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Guide to research sources for Canadian and BC law.

How to find a case by topic

If you're looking for cases on a specific topic, you may be tempted to do a keyword search in an online database like CanLII or LawSource. Most of the time, this will lead to a list of hundreds of cases. You could spend hours trying to distinguish the important cases from the others. You can save a lot of time by looking in some secondary sources (called "Commentary") first.

Get your bearings with secondary sources

The quickest way to get a basic understanding of a legal topic is to review some commentary sources. These are things like legal encyclopedias, books  and journal articles . A good secondary source will:

  • explain the law in that area, and
  • point you to the most important cases and relevant legislation.

You will likely want to use more than one secondary source.

Click on each link for tips:

Canada's common law system is rooted in the interpretation of written law. Language matters. Some everyday-sounding words may have very precise meanings in the law. Some terms will be in Latin. If you're not sure what a term means, look it up in one of these dictionaries:

Image by Caleb Roenigk from Flickr

See more legal dictionaries.

Use the KPU Library's  Summon search tool to look for different types of sources in the library's collection, all at once.
TIP: Use the "Content Type" filter for Book/Ebook in Summon to limit your results just to books.



Excellent starting point:

Irwin Law publishes a great series of books written in plain English called the Essentials of Canadian Law . Check this series for a book on the broad legal topic you are researching, and then read the chapter on your specific topic. Some of the titles can be read online.


Learn more about finding legal books at KPU Library

The Canadian Encyclopedic Digest is an encyclopedia of Canadian law.

  • It's a great place to get a concise understanding of current Canadian law on a vast range of topics.
  • If you are looking for the answer to a specific legal question, this is the place to start.
  • You can search the CED by keywords or browse from broad to narrower areas of law.
  • You'll find short statements of law, arranged in numbered paragraphs, with live links to leading cases and relevant legislation.

The CED can seem a bit overwhelming at first, but here are some videos to help:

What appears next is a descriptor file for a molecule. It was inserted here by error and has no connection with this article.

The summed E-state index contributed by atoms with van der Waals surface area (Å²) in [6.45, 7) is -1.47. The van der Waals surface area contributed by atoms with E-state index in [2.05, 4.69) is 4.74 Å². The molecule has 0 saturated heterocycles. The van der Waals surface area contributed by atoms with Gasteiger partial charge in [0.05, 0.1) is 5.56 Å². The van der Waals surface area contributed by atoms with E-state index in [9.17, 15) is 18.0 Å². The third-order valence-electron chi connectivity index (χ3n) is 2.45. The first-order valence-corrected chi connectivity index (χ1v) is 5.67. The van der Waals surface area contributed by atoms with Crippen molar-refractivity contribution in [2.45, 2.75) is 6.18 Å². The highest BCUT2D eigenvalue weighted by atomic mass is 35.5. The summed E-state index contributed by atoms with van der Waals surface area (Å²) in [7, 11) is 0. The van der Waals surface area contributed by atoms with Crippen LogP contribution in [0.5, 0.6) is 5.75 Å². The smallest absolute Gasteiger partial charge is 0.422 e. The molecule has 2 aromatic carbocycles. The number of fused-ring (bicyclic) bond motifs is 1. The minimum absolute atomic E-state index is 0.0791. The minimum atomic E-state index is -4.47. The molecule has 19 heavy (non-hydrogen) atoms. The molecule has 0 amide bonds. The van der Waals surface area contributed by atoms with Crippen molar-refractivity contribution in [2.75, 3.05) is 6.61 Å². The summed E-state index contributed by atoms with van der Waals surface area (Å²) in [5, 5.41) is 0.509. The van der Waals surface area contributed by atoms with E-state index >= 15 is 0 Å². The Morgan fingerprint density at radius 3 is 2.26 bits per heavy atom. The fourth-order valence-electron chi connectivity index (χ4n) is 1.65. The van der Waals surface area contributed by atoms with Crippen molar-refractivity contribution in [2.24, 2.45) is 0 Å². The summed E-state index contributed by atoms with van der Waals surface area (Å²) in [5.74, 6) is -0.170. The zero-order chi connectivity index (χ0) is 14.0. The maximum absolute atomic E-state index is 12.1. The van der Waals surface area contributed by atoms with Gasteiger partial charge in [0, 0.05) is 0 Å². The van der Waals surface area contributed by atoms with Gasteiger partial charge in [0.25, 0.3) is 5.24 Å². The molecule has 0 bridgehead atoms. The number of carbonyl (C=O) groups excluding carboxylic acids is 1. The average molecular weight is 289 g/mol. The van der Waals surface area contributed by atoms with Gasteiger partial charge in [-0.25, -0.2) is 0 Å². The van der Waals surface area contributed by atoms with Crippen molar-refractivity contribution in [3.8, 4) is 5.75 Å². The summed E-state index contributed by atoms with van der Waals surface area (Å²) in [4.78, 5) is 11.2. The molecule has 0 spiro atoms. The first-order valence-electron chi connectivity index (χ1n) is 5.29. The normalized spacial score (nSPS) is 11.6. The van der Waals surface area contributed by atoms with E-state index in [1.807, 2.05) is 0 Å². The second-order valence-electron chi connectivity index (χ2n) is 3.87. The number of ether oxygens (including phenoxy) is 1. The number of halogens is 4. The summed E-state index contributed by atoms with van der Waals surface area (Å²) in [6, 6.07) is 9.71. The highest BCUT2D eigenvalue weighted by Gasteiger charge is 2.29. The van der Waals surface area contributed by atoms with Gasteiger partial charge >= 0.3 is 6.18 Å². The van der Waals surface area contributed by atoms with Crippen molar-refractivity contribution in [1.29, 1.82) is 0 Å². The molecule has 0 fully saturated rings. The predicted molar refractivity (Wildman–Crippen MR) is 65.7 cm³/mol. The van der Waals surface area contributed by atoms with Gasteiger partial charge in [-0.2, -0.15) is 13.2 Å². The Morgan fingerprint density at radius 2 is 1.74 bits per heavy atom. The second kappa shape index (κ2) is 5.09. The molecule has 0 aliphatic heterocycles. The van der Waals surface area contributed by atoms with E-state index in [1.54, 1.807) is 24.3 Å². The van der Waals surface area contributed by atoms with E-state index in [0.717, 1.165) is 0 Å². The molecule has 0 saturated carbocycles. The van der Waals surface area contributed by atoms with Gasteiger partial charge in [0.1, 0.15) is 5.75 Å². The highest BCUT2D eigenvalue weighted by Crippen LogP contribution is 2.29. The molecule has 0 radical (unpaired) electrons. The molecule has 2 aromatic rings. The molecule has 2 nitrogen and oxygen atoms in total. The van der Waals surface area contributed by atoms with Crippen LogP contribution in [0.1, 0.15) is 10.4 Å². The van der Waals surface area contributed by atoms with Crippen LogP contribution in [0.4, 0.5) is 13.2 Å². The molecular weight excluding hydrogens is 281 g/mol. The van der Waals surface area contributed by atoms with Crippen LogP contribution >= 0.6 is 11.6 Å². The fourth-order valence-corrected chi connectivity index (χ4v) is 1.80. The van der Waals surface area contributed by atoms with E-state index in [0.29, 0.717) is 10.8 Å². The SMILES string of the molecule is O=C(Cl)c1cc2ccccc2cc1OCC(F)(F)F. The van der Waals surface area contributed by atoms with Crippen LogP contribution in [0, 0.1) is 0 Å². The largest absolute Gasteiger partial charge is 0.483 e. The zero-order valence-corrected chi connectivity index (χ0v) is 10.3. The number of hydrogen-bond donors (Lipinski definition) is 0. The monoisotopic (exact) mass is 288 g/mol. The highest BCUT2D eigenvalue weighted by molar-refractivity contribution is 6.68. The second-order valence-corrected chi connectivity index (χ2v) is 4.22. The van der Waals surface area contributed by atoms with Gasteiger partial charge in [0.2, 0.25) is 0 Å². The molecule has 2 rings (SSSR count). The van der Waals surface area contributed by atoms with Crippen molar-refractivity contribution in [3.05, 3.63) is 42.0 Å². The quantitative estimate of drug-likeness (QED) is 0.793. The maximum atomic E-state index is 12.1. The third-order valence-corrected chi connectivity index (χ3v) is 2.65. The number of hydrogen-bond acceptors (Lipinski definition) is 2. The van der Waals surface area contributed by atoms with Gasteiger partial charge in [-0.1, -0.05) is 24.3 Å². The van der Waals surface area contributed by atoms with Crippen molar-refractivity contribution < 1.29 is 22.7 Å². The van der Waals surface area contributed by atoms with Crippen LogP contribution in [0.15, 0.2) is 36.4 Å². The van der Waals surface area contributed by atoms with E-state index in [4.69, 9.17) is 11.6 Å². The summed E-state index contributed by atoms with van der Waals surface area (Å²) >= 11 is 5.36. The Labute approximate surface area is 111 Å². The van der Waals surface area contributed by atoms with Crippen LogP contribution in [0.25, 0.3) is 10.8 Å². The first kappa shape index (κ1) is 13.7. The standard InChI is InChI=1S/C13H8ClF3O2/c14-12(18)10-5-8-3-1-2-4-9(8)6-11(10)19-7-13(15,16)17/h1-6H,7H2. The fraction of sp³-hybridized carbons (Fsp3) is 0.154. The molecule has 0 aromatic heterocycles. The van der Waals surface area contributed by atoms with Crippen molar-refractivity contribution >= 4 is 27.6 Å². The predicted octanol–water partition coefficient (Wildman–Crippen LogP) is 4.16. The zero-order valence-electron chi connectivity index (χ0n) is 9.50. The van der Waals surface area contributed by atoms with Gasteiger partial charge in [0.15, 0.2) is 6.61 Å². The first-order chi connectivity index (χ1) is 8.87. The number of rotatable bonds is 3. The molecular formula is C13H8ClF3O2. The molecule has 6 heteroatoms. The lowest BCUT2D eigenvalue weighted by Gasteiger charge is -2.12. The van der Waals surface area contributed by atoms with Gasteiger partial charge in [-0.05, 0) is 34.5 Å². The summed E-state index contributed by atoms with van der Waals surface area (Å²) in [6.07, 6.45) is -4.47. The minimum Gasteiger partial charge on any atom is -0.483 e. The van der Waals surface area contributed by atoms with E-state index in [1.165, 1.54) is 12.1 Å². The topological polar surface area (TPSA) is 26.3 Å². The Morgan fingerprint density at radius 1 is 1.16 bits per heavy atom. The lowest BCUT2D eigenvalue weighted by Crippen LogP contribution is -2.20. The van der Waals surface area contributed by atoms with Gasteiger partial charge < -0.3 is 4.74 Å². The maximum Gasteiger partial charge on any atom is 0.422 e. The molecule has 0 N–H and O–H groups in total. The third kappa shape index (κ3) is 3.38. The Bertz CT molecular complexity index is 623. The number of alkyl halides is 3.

Charterpedia is an encyclopedia about the Canadian Charter of Rights and Freedoms

  • If you are researching the Charter, this is the place to start.
  • It is arranged by Charter section. You'll find an explanation of the purpose of the section, and a discussion of leading cases which have tested that section.

Articles published in legal journals tend to be very long, and are written for people who already know a lot about the law. You may find them overwhelming. However, they can be more up-to-date than books, and you can often find articles analyzing one specific legal case (called a case comment) which could be helpful if you're writing a case brief.

Learn more about finding legal journals at KPU Library

CanLII has a growing collection of commentary which includes books and legal journals as well as other secondary sources. I recommend searching the whole CanLII commentary collection and then filtering your results by type of source if you find too many. Click on the drop-down menu beside the "All Contents" filter to view the types of sources available in your result list.

Of particular note is the CanLII Connects collection which features case comments by leading lawyers and experts. This is especially helpful for recent cases.

1: Enter search terms in first box. 2: Click on Commentary tab in menu bar. 3: Click on All Contents drop-down menu. 4: Select CanLII Connects.

Here is a quick introduction to the Commentary collection in CanLII  which is a great place to start!

Video credit: David H. Michels from the Canadian Association of Law Libraries for CanLII on YouTube

As you explore these secondary sources, you will want to:

  • note which area(s) of law are involved and which legal issues
  • look for legal terms that describe your topic; these can be used to help locate cases and other commentary
  • write down the titles of legislation (including specific section numbers) which are frequently mentioned
  • keep track of cases which are frequently mentioned: these are likely landmark cases which established precedents. In the next step, we'll look at how to use the information found in one important case to find other relevant cases. 

CanLII: Searching for Cases on Specific Topic

Case Digests

Case digests are brief summaries of legal decisions. Several databases have collections of these digests which can be searched by keyword or browsed by topic.

Canadian Abridgment Digests

Criminal Law Digests